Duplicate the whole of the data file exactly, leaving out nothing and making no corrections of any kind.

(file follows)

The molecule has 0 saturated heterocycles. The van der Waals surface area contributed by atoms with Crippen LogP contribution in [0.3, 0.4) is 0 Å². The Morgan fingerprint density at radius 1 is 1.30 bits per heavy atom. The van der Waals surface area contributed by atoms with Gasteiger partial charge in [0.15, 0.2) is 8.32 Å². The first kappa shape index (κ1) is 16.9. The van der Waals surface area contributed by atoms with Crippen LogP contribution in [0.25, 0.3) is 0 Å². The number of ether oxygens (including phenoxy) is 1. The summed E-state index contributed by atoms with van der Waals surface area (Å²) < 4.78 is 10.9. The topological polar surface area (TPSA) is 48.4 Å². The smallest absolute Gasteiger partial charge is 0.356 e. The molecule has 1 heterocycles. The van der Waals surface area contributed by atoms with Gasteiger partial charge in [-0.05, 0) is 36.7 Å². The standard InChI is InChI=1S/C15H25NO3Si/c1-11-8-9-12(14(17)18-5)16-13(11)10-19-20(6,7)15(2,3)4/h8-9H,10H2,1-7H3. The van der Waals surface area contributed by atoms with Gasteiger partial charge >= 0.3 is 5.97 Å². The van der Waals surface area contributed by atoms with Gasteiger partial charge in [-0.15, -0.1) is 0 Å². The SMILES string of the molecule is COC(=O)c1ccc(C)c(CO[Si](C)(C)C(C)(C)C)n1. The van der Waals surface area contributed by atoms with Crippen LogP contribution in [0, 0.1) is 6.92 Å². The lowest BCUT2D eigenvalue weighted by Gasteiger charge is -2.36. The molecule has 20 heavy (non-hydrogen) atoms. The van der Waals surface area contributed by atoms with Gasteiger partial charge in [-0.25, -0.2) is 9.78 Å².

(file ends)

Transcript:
The molecule has 0 saturated heterocycles. The van der Waals surface area contributed by atoms with Crippen LogP contribution in [0.3, 0.4) is 0 Å². The Morgan fingerprint density at radius 1 is 1.30 bits per heavy atom. The van der Waals surface area contributed by atoms with Gasteiger partial charge in [0.15, 0.2) is 8.32 Å². The first kappa shape index (κ1) is 16.9. The van der Waals surface area contributed by atoms with Crippen LogP contribution in [0.25, 0.3) is 0 Å². The number of ether oxygens (including phenoxy) is 1. The summed E-state index contributed by atoms with van der Waals surface area (Å²) < 4.78 is 10.9. The topological polar surface area (TPSA) is 48.4 Å². The smallest absolute Gasteiger partial charge is 0.356 e. The molecule has 1 heterocycles. The van der Waals surface area contributed by atoms with Gasteiger partial charge in [-0.05, 0) is 36.7 Å². The standard InChI is InChI=1S/C15H25NO3Si/c1-11-8-9-12(14(17)18-5)16-13(11)10-19-20(6,7)15(2,3)4/h8-9H,10H2,1-7H3. The van der Waals surface area contributed by atoms with Gasteiger partial charge >= 0.3 is 5.97 Å². The van der Waals surface area contributed by atoms with Gasteiger partial charge in [-0.15, -0.1) is 0 Å². The SMILES string of the molecule is COC(=O)c1ccc(C)c(CO[Si](C)(C)C(C)(C)C)n1. The van der Waals surface area contributed by atoms with Crippen LogP contribution in [0, 0.1) is 6.92 Å². The lowest BCUT2D eigenvalue weighted by Gasteiger charge is -2.36. The molecule has 20 heavy (non-hydrogen) atoms. The van der Waals surface area contributed by atoms with Gasteiger partial charge in [-0.25, -0.2) is 9.78 Å².